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Analytical Ones uses market research and data analytics to help nonprofits

win new donors, lift the performance of current donors and keep active donors longer

Whether you’re a nonprofit or an agency serving nonprofits Analytical Ones can enhance your market research and analytics capabilities with the following services:

Data Analytics

A deep dive into your donor data to find areas of opportunity and predict your future fundraising performance

Market Research

Focus groups, in-depth interviews and online surveys to gain insights from your current and prospective donors

Data Modeling

Mid and major donor modeling services to help target donors most likely to upgrade their giving to your organization

One-on-One Consultation

We don’t simply provide reports, we provide expert strategy to improve your fundraising
Guid to Fundraising Metrics

Analytical Ones E-book

Guide to Fundraising Metrics

If you are new to fundraising, or just looking for a refresher, Analytical Ones Guide to Fundraising Metrics will give you a quick understanding of the type of metrics you should be tracking to manage a successful fundraising program. Our goal is to give you a summary of the top metrics we believe you should be paying attention to, why they are important to measure, and how to measure them.

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Latest From The Blog:

O.I. = Success

In a blog last month, I challenged you peruse the A.I. articles in your LinkedIn account, and I predicted that the articles would fall into two categories: A.I. will save us!A.I. will doom us! Anyone who has read my blogs knows that I tend to Andy Rooney like on new technologies. I think it comes with age. During my career I have heard so many promises of how technologies will make our lives better, only to experience the disappointment of experiencing no improvement. Or in some cases, the horror of a new technology leaving us worse off. But here’s the thing, A.I. will rely on your organization’s O.I. (Organic Intelligence). Without the O.I., you will not be able to leverage the A.I. And really, you don’t need to be chasing A.I. yet. There is plenty of low-hanging fruit harnessing the data you already have on your database. That is, if you get your organization’s O.I. right. Start...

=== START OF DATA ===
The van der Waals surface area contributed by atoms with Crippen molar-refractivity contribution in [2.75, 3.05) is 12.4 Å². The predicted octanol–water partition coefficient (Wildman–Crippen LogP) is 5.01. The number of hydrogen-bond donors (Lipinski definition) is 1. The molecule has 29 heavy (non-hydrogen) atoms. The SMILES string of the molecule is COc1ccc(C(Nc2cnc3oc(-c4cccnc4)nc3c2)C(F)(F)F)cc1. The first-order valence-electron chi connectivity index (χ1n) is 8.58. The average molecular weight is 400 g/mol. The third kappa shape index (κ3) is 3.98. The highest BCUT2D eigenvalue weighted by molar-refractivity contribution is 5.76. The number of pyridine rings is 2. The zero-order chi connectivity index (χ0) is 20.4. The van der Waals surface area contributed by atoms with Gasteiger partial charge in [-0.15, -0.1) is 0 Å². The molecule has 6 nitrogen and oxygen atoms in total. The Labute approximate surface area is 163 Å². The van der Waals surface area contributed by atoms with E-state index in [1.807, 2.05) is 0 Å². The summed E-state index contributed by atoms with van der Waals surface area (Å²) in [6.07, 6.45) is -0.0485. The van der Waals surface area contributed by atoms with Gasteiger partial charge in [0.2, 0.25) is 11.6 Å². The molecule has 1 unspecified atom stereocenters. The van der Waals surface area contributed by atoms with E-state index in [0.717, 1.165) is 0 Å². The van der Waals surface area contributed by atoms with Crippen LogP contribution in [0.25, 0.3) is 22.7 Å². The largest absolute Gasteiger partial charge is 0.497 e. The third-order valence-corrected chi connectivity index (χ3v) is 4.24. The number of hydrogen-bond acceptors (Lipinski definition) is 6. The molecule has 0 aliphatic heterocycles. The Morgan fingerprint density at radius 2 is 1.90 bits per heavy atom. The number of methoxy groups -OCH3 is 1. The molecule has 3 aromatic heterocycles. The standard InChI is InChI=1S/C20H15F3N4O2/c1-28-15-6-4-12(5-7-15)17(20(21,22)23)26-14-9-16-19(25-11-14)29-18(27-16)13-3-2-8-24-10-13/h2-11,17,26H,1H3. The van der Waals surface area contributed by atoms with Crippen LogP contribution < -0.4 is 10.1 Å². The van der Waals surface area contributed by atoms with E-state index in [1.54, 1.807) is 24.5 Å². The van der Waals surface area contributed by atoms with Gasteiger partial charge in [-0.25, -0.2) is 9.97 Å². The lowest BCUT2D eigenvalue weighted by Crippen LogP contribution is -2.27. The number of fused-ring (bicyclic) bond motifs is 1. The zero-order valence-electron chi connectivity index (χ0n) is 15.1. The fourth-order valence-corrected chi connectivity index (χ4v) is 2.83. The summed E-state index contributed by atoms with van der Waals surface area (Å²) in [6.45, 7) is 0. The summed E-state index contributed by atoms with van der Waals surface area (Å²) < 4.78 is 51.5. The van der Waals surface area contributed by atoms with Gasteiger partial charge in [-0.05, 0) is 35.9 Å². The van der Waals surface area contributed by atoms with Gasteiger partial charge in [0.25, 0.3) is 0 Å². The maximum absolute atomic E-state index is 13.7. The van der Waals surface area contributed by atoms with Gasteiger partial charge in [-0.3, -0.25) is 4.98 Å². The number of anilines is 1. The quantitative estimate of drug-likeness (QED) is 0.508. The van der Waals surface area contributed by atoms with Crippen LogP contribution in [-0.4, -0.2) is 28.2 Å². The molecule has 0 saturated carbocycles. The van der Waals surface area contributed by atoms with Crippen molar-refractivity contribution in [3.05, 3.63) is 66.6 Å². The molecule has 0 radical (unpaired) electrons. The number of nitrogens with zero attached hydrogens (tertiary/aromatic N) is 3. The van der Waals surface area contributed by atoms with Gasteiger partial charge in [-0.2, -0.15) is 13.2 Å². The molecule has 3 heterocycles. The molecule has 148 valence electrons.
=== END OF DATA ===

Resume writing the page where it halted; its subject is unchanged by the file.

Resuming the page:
Same as it Ever Was?

Last week, I was revisiting some 10-year old analyses. It was both comforting and alarming at the same moment. Comforting in the fact that your Multi-Year donors today (those who have given to you in at least the last two consecutive years) perform very similarly to the way they did 10 to 15-years ago. Then as now, Multi-Year donors are just rock-solid performers. The metrics hadn’t meaningfully changed, other than their average gift is now a little higher. That means, acquiring donors who you can move to a Multi-Year relationship is still the name of the fundraising game. However, the decline in two trends over the past decade are alarming: New donor acquisition and Second-Year retention. This won’t surprise anyone. It’s getting harder to acquire New donors and even harder to retain them. Second-Year retention was still in the 40% range back then. Probably because most New donors were acquired via direct mail. Those donors still retain well even today. But with the transition of acquiring donors in multiple channels today comes this downside: these donors acquired in other channels just don’t stick as well as direct mail donors. The big consequence to lower acquisition and poorer second year retention of course, are declining file sizes. If an organization of 20,000 active donors lost 3% of their file every year, after 10-years the active donor counts will be under 15,000. That’s scary stuff. Our only saving grace is that for most organizations, the donors who are active are giving larger gifts. These larger gifts have mitigated the falling active donor counts. This trend will not last forever. The big...

Face-to-Face

Recently, I attended the Bridge Conference in Washington, D.C. While there, I was struck by two simple things. First of all, it sure can rain in the capital… I was in a meeting at one of the restaurants on the lower level of my hotel when one of the fountains began to flood somehow from the afternoon thunderstorm. I flashed back to the scene in the film “Titanic” when all the well-dressed people were running up the stairs to escape the water. It was quite remarkable! But more importantly, it just re-enforced for me the importance of being face-to-face with people. As an introvert, I absolutely love technologies like Google Duo, Facetime and ZOOM which allow you to have client meetings without leaving the office. Anything that helps avoid the hassle and expense of going to the airport is okay with me. However, nothing beats having the opportunity to sit down with another human being over coffee or a meal and just have a real human conversation. That’s true with your donors, too. And while it may be more difficult for some organizations, I think it’s absolutely necessary that you have some real face time (not the Apple kind) whenever possible. We humans (even us introverted ones) need this kind of interaction every now and...